Tuesday, April 26, 2011

ABC Wednesday: O is for the Origin of Keelung River

One of the biggest challenge of 19th century European exploration of Africa was the Origin of Nile River.  All the famous explorers, Livingston, Stanley, Speke, Burton and Baker were figured in the search.  Speke is the first person laid the claim that Lake Victoria at Uganda is the origin of the White Nile.  Ripon Falls was the northern outlet of Lake Victoria.  Speke named the Falls after the then President of Royal Geographical Society.

Last weekend, Grace and I set out for our own exploration of the Origin of Keelung River of Taipei.  Keelung River has its origin at the northeast mountainous region of New Taipei City (old Taipei County).  It flows northeast then making a 180 degree turn near Keelung City and passing through Taipei, eventually flows into sea at Danshui.  There is a narrow track railroad follows the river valley from Taipei into the mountain.  It was built by the Japanese for coal mining.

The whole area is now a well organized tourist attraction.  And we have our own waterfall at the Origin of Keelung River, the Shihfen Falls.  We have been to the waterfall twice before.  Once specifically to photograph the waterfall and the second time with Grace's sister and father.

Shihfen Waterfall is the largest waterfall in Taiwan.  Looking at the picture, you can see it is a perfect waterfall.  As those African Explorers, we well also fully equipped.  Grace brought with her the D7000 with 18-200 VR lens and I brought my D700 with 27-300 VR lens.  For the people in-the-know, we basically have the same set up.  I have an additional 20 mm lens with me.  We also brought neutral density filter, polarization filter and remote trigger release.  We used the neutral density filter for most of the pictures but not the other two accessories (too lazy).  More importantly we brought two professional Gitzo carbon fiber tripods.  It was using these tripods that enable us to use shutter speed at 2 to 5 seconds to generate this cotton cloud feeling of the water.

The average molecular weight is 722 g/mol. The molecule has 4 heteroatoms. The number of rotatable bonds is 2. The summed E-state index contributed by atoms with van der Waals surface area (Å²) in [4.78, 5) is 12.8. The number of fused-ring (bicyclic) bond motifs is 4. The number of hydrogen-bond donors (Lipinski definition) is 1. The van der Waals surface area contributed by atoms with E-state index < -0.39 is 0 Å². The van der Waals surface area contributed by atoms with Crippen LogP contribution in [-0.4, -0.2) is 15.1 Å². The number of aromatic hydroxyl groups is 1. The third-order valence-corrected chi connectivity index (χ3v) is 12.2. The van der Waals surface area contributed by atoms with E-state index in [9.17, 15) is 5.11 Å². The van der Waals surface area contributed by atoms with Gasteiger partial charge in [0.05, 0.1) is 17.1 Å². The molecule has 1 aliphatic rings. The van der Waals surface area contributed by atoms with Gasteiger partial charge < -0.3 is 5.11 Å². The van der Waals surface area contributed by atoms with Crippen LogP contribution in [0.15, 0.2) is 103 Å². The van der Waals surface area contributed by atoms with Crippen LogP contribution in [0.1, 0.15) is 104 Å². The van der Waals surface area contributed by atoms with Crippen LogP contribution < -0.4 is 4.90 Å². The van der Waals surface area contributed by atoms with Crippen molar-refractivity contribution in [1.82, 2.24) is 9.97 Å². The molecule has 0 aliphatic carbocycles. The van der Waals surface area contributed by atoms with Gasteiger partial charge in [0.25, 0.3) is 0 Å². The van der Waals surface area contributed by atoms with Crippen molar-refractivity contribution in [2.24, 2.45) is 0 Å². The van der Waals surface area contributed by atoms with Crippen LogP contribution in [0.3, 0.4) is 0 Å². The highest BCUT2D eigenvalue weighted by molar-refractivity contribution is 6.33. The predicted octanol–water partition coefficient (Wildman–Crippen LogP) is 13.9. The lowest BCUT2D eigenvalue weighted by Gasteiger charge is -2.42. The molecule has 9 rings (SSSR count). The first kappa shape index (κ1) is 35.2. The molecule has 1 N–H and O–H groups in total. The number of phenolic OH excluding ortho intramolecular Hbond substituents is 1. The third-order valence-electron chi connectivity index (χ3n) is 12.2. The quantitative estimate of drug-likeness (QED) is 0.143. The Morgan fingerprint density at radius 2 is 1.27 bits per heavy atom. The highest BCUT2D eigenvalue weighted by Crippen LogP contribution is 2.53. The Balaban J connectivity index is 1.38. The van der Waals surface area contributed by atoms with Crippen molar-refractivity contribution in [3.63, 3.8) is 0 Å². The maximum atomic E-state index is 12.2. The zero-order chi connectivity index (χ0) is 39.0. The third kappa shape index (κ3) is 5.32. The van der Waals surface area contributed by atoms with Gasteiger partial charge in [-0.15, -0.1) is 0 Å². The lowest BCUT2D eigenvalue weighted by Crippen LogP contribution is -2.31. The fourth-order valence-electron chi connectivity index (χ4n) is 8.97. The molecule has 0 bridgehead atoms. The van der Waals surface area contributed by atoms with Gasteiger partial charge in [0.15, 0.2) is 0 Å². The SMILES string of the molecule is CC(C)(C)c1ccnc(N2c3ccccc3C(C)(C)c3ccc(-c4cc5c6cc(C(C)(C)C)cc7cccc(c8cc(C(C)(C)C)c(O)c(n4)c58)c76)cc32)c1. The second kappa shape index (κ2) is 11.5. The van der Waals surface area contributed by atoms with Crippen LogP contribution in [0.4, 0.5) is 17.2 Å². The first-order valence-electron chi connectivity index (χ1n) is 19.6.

We can walk from the top of the half crescent shaped fall through a footpath to the bottom of the fall and bath ourselves in the water mist.  When the afternoon sun shining from the top of the waterfall, if we are lucky, we can even see a rainbow.  But that is for next time.

To see more entries of ABC Wednesday click here.

10 comments:

Míriam Luiza said...

Que linda queda d'água!

Roger Owen Green said...

that is one gorgeous set of waterfalls!
ROG, ABC Wednesday team

Jama said...

Gorgeous photographs!

Wanda said...

Those are breathtaking shots of the falls, and love hearing the history behind it.

VioletSky said...

this is one of the best waterfalls views (and photos) I have seen

Paula Scott said...

You photographed that waterfall oh so perfectly! Beautiful! Good work! Great post!

Mar said...

What fantastic shots of waterfalls!! enjoyed reading your post for O.

ABC-Wednesday

Jane and Chris said...

Absolutely stunning!
Jane x

Gerald (Hyde DP) said...

Ah lovely - waterfalls seem so refreshing.

Carver said...

Absolutely gorgeous photographs of the falls. You did a great job capturing the cascading water.

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